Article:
that federal spending on drug control programs has increased from $1.5
billion in fiscal year 1981 to $19.2 billion ( estimated ) in fiscal
year 2001.

That’s just the feds’ part of funding the drug war. States and
counties and cities are spending many billions more.

So how much money and how many lives are we willing to lose before we
say enough, let’s try something else? Something like ending the
government’s drug war and concentrating on doctors and psychologists
to treat those who abuse drugs. Something like regulating currently
illegal drugs the way we started regulating alcohol to do away with
bootleggers and eliminate poisonous hooch.

Won’t someone in authority please start negotiations to set some
limits? Some of us in Harris County would like to know when we could
look for some changes.

If 14 deaths in one weekend aren’t enough, how many will it


URL: http://www.mapinc.org/drugnews/v01/n1519/a11.html
Pubdate: Sat, 18 Aug 2001
Source: Houston Chronicle (TX)
Copyright: 2001 Houston Chronicle
Contact: viewpoints@chron.com


News that 16 people died last weekend from an apparent drug overdose,
possibly of a lethal combination of cocaine and heroin, is shocking.
Most of the victims were Hispanic men, many were young and one was a
16-year-old girl. But the news that fatal overdoses in Harris County
average two or three per weekend arguably is far more

News reports indicate that the number of lethal and nonlethal
overdoses seen by Houston-area medical personnel has skyrocketed
inexplicably. There were 31 overdoses in July this year, compared to
two that month last year. Similarly, the number of overdoses in June
of this year jumped to 29, or 26 more than during that period in 2000.

One Chronicle reader cruelly suggested that the solution to drug use
is to put batches of bad narcotics on the street so that drug users
could “wipe themselves out.” But drug addicts, no matter that their
woes generally are self-inflicted, should not be punished by death for
their destructive behavior. No parent deserves a dead teenager
because the child experimented with drugs. Better that troubled young
people had the kind of access to effective drug treatment that
recording artists and movie stars apparently take for granted.

To prevent more deaths on this scale, local police and Drug
Enforcement Administration officials are trying to find the source of
the lethal drugs. They’ll also investigate whether the drugs were
overly potent or contaminated, and whether the drugs were sold to
intentionally cause overdoses. Four people have been arrested for
selling drugs associated with the overdose deaths.

There has been a lot of discussion of “bad drugs” since this spate of
drug-related fatalities. But heroin and cocaine are bad drugs every
day of the week, even when they don’t kill. It would be gratifying if
this tragedy caused people to recognize that trying street drugs even
once could mean death.


To the editor:

There are two primary reasons why people overdose on any drug. The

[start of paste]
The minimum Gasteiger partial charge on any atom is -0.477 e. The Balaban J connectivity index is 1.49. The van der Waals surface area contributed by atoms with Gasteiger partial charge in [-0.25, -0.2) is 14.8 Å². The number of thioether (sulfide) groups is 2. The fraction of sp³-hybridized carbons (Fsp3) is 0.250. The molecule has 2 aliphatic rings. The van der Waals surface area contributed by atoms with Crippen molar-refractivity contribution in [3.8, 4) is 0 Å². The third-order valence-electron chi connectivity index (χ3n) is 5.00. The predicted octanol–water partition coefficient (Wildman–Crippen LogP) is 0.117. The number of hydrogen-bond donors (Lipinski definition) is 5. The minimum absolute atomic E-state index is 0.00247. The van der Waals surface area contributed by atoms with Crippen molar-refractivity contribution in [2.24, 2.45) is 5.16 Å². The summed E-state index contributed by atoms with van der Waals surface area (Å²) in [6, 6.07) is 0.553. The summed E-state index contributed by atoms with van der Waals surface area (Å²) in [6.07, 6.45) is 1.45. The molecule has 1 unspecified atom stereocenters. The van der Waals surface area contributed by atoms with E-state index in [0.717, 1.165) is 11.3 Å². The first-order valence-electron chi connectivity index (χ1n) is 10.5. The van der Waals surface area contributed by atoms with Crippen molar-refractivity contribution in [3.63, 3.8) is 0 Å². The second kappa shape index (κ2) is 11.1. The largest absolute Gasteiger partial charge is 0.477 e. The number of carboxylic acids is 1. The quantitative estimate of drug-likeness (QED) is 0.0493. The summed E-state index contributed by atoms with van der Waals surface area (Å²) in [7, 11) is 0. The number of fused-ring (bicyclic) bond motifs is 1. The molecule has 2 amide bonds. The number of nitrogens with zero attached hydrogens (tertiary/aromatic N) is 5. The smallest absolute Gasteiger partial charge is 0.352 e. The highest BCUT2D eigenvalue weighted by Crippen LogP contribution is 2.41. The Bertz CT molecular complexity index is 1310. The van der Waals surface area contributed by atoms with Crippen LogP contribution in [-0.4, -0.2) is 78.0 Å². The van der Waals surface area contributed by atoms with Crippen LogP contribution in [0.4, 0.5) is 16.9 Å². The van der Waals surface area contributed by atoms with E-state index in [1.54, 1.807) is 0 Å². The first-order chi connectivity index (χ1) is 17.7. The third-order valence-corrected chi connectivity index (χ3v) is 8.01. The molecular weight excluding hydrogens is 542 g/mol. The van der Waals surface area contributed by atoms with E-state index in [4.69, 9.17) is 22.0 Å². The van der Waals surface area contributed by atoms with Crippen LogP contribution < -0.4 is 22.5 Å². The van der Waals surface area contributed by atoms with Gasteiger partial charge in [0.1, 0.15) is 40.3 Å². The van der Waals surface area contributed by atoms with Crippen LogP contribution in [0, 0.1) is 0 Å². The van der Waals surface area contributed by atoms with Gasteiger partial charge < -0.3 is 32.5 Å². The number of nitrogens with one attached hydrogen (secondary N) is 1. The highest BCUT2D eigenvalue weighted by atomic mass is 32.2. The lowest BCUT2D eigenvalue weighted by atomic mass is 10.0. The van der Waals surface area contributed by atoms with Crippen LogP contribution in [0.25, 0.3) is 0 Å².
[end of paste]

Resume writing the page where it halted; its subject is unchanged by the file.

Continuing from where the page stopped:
first is lack of proper education and the second is ingesting impure
and/or adulterated product. Both reasons were present in the 16 deaths
last weekend and likely account for the majority of the 60 overdose
deaths in Harris County over the past 12 weeks.

Under current zero tolerance and abstinence-only drug education,
children and adults alike are taught that all drug use carries equal
risk and that all drugs are equally dangerous. When they leave the
classroom and enter the real world they quickly see the flaws in this
foundation and are inclined to dismiss ALL drug education

And with our criminal prohibitions against the use of certain
substances, while other risky drugs like alcohol and tobacco are legal
for adult use, the users of the illegal brands are forced to turn to
street corner black market dealers. These suppliers have little
motivation for ensuring product quality, nor are they accountable when
their product is found to be impure or lethal.

Your own columnist Thom Marshall seems to have a very good grasp on
both the inherent problems of current drug policies, but also provides
several legitimate alternatives. As he notes, it’s time to admit the
drug war is a failure. And as your own editorial astutely notes, it’s
time we fund treatment on demand for those who are in true need.
People with drug abuse problems should not have to be arrested and
burdened with a criminal (often felony) record in order to receive

Respectfully submitted,

Stephen Heath Clearwater, FL Drug Policy Forum of Texas (member)

(contact info)


IMPORTANT: Always include your address and telephone number Please
note: If you choose to use this letter as a model please modify it at
least somewhat so that the paper does not receive numerous copies of
the same letter and so that the original author receives credit for
his/her work.


Target Analysis – Houston Chronicle

The Chronicle is read by 1.2 million adults in the greater Houston
area each day, and more than 1.7 million on Sundays.

The Chronicle prints average length letters. Our analysis of the 113
previous published pro-reform letters in the MAP published letter
archives shows an average body length of 183 words, with a range from
61 words to 278 words.

Based on their weekday general news sections advertising rates a
published letter of only four column inches (about 160 words) printed
in this paper has an equivalent advertising value as if you bought a
$2,076 advertisement on behalf of reform.

ADDITIONAL INFO to help you in your letter writing efforts

Writer’s Resources http://www.mapinc.org/resource/



TO UNSUBSCRIBE SEE http://www.drugsense.org/unsub.htm

Prepared by Stephen Heath – http://www.dpft.org
Focus Alert Specialist